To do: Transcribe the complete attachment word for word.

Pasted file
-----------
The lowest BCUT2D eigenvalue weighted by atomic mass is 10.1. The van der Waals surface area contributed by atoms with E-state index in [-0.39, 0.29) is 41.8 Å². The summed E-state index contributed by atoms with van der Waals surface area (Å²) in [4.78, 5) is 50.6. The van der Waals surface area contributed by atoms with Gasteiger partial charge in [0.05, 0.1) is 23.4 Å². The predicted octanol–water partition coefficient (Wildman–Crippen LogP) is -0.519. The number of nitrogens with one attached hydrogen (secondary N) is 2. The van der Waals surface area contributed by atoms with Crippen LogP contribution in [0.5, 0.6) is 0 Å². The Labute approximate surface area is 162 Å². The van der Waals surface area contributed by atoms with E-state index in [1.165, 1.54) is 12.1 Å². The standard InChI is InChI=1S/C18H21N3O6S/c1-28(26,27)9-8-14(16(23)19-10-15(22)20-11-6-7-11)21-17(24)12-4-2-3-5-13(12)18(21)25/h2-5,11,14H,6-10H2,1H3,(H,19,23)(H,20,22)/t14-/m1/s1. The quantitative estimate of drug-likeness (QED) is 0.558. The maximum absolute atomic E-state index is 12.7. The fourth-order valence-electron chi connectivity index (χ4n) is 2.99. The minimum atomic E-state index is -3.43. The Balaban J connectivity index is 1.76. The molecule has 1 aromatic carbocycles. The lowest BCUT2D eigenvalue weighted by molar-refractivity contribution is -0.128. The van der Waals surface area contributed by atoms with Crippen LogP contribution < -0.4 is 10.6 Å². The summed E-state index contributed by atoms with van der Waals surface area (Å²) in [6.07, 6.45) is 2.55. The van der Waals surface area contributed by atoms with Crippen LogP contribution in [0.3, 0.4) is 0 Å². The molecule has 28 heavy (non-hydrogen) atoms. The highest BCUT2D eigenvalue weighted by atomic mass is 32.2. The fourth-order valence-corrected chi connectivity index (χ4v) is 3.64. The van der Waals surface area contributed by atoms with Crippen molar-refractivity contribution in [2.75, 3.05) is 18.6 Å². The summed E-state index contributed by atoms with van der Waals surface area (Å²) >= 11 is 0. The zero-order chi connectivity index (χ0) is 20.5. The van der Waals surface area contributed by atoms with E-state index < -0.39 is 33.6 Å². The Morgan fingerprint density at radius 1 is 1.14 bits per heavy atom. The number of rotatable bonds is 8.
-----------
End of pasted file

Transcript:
The lowest BCUT2D eigenvalue weighted by atomic mass is 10.1. The van der Waals surface area contributed by atoms with E-state index in [-0.39, 0.29) is 41.8 Å². The summed E-state index contributed by atoms with van der Waals surface area (Å²) in [4.78, 5) is 50.6. The van der Waals surface area contributed by atoms with Gasteiger partial charge in [0.05, 0.1) is 23.4 Å². The predicted octanol–water partition coefficient (Wildman–Crippen LogP) is -0.519. The number of nitrogens with one attached hydrogen (secondary N) is 2. The van der Waals surface area contributed by atoms with Crippen LogP contribution in [0.5, 0.6) is 0 Å². The Labute approximate surface area is 162 Å². The van der Waals surface area contributed by atoms with E-state index in [1.165, 1.54) is 12.1 Å². The standard InChI is InChI=1S/C18H21N3O6S/c1-28(26,27)9-8-14(16(23)19-10-15(22)20-11-6-7-11)21-17(24)12-4-2-3-5-13(12)18(21)25/h2-5,11,14H,6-10H2,1H3,(H,19,23)(H,20,22)/t14-/m1/s1. The quantitative estimate of drug-likeness (QED) is 0.558. The maximum absolute atomic E-state index is 12.7. The fourth-order valence-electron chi connectivity index (χ4n) is 2.99. The minimum atomic E-state index is -3.43. The Balaban J connectivity index is 1.76. The molecule has 1 aromatic carbocycles. The lowest BCUT2D eigenvalue weighted by molar-refractivity contribution is -0.128. The van der Waals surface area contributed by atoms with Crippen LogP contribution < -0.4 is 10.6 Å². The summed E-state index contributed by atoms with van der Waals surface area (Å²) in [6.07, 6.45) is 2.55. The van der Waals surface area contributed by atoms with Crippen LogP contribution in [0.3, 0.4) is 0 Å². The molecule has 28 heavy (non-hydrogen) atoms. The highest BCUT2D eigenvalue weighted by atomic mass is 32.2. The fourth-order valence-corrected chi connectivity index (χ4v) is 3.64. The van der Waals surface area contributed by atoms with Crippen molar-refractivity contribution in [2.75, 3.05) is 18.6 Å². The summed E-state index contributed by atoms with van der Waals surface area (Å²) >= 11 is 0. The zero-order chi connectivity index (χ0) is 20.5. The van der Waals surface area contributed by atoms with E-state index < -0.39 is 33.6 Å². The Morgan fingerprint density at radius 1 is 1.14 bits per heavy atom. The number of rotatable bonds is 8.